"Hitting the wall" in a marathon is a real, physiological thing. For most runners, the dreaded phenomenon presents itself as a seemingly unconquerable feeling of exhaustion that comes on in a wave at about mile 20 of the race. Volumes of running science have been written about what "the wall" is and how to power through it. I've never actually run a marathon, but I think I'm experiencing "the wall" and need to come up with some strategies to overcome the deep, existential weariness brought on by this election cycle.
As I write this, on Nov. 1, there are exactly seven days until we can close the book on the 2016 General Election. At least, that's what we might like to think. I have a sneaking suspicion much of the rhetoric and acrimony that has characterized American life over the past year or so isn't going away when we finish casting ballots on Tuesday, Nov. 8.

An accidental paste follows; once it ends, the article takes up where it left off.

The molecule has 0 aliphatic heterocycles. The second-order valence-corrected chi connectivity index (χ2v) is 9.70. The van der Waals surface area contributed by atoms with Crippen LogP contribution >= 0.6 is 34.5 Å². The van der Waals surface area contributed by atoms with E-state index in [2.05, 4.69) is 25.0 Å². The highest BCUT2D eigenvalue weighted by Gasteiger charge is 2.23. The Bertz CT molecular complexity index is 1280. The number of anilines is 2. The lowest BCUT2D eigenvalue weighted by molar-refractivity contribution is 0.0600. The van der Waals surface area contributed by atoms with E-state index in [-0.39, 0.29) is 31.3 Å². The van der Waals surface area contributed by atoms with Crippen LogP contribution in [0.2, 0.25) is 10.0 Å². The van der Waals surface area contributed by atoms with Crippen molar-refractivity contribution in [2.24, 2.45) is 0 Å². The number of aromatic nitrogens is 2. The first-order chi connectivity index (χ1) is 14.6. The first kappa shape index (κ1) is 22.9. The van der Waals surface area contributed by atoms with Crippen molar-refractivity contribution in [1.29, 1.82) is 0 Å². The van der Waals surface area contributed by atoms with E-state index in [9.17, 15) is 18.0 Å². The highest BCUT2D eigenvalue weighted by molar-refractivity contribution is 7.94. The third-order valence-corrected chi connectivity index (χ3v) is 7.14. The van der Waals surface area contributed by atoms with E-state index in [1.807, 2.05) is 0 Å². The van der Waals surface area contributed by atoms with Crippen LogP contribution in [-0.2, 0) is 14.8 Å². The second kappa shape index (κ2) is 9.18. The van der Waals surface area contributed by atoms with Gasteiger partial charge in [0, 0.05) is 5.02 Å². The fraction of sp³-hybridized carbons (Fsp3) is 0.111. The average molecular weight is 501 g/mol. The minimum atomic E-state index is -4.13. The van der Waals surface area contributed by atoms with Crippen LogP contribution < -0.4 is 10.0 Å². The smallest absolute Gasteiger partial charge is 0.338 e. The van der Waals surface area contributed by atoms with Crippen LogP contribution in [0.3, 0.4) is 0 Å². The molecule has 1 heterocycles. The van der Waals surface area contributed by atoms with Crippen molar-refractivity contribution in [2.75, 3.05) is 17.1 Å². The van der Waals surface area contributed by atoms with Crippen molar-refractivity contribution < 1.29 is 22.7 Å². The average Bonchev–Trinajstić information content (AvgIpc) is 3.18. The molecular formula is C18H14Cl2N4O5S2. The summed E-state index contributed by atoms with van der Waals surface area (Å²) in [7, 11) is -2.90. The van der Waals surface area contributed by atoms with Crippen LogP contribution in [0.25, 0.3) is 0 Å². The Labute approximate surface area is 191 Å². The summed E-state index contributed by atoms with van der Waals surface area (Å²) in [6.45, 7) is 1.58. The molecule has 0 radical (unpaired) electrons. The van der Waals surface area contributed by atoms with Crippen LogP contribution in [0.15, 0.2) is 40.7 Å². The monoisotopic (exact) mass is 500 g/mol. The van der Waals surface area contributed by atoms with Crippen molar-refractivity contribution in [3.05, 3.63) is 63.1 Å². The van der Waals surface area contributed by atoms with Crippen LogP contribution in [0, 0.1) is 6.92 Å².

Recognizing the long tail of partisanship is, I suppose, is one way of dealing with political fatigue; and, perhaps as a palliative measure, that's why this week's feature (see Page 9) drills into a topic as apparently settled as the North American Free Trade Agreement.
I have a personal connection to the story of NAFTA—I was 13 years old when the historic trade deal between the United States, Canada and Mexico was signed, and it had an immediate effect on my hometown of Sandpoint, located about 60 miles south of the border. My dad had worked in the lumber mills of North Idaho for most of my childhood, and later went on to sell building supplies. Like a lot of people, ours was one of those families "supported by timber dollars." That got a lot tougher when NAFTA was passed and the market was drowned in below-market priced Canadian wood products. So, when Donald Trump said NAFTA is the "worst deal in U.S. history," part of me kind of agreed.
It was a bizarre feeling to agree with Trump, so I decided to take a closer look at the legacy of NAFTA on the state of Idaho. Of course, as with everything, it ended up being more complicated than I first imagined.